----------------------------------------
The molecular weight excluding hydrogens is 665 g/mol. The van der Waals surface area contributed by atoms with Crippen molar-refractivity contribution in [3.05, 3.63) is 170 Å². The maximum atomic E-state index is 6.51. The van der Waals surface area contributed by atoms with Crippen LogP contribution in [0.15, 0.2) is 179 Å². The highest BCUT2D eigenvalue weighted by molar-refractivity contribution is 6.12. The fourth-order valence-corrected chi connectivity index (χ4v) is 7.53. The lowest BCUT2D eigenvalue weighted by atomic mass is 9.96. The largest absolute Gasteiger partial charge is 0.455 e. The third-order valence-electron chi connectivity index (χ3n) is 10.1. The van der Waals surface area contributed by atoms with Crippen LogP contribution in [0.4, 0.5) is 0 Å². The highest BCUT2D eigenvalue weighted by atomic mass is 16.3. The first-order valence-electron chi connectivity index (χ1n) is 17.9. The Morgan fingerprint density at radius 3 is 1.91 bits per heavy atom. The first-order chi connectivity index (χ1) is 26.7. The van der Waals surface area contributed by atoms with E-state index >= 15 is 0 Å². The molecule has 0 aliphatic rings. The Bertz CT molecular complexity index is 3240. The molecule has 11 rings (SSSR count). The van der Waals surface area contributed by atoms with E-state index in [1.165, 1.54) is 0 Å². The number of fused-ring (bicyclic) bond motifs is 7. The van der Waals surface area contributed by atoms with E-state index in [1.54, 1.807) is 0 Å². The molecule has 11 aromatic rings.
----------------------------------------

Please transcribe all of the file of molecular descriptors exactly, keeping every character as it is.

The molecular weight excluding hydrogens is 665 g/mol. The van der Waals surface area contributed by atoms with Crippen molar-refractivity contribution in [3.05, 3.63) is 170 Å². The maximum atomic E-state index is 6.51. The van der Waals surface area contributed by atoms with Crippen LogP contribution in [0.15, 0.2) is 179 Å². The highest BCUT2D eigenvalue weighted by molar-refractivity contribution is 6.12. The fourth-order valence-corrected chi connectivity index (χ4v) is 7.53. The lowest BCUT2D eigenvalue weighted by atomic mass is 9.96. The largest absolute Gasteiger partial charge is 0.455 e. The third-order valence-electron chi connectivity index (χ3n) is 10.1. The van der Waals surface area contributed by atoms with Crippen LogP contribution in [0.4, 0.5) is 0 Å². The highest BCUT2D eigenvalue weighted by atomic mass is 16.3. The first-order valence-electron chi connectivity index (χ1n) is 17.9. The Morgan fingerprint density at radius 3 is 1.91 bits per heavy atom. The first-order chi connectivity index (χ1) is 26.7. The van der Waals surface area contributed by atoms with E-state index >= 15 is 0 Å². The molecule has 0 aliphatic rings. The Bertz CT molecular complexity index is 3240. The molecule has 11 rings (SSSR count). The van der Waals surface area contributed by atoms with E-state index in [1.165, 1.54) is 0 Å². The number of fused-ring (bicyclic) bond motifs is 7. The van der Waals surface area contributed by atoms with E-state index in [1.54, 1.807) is 0 Å². The molecule has 11 aromatic rings.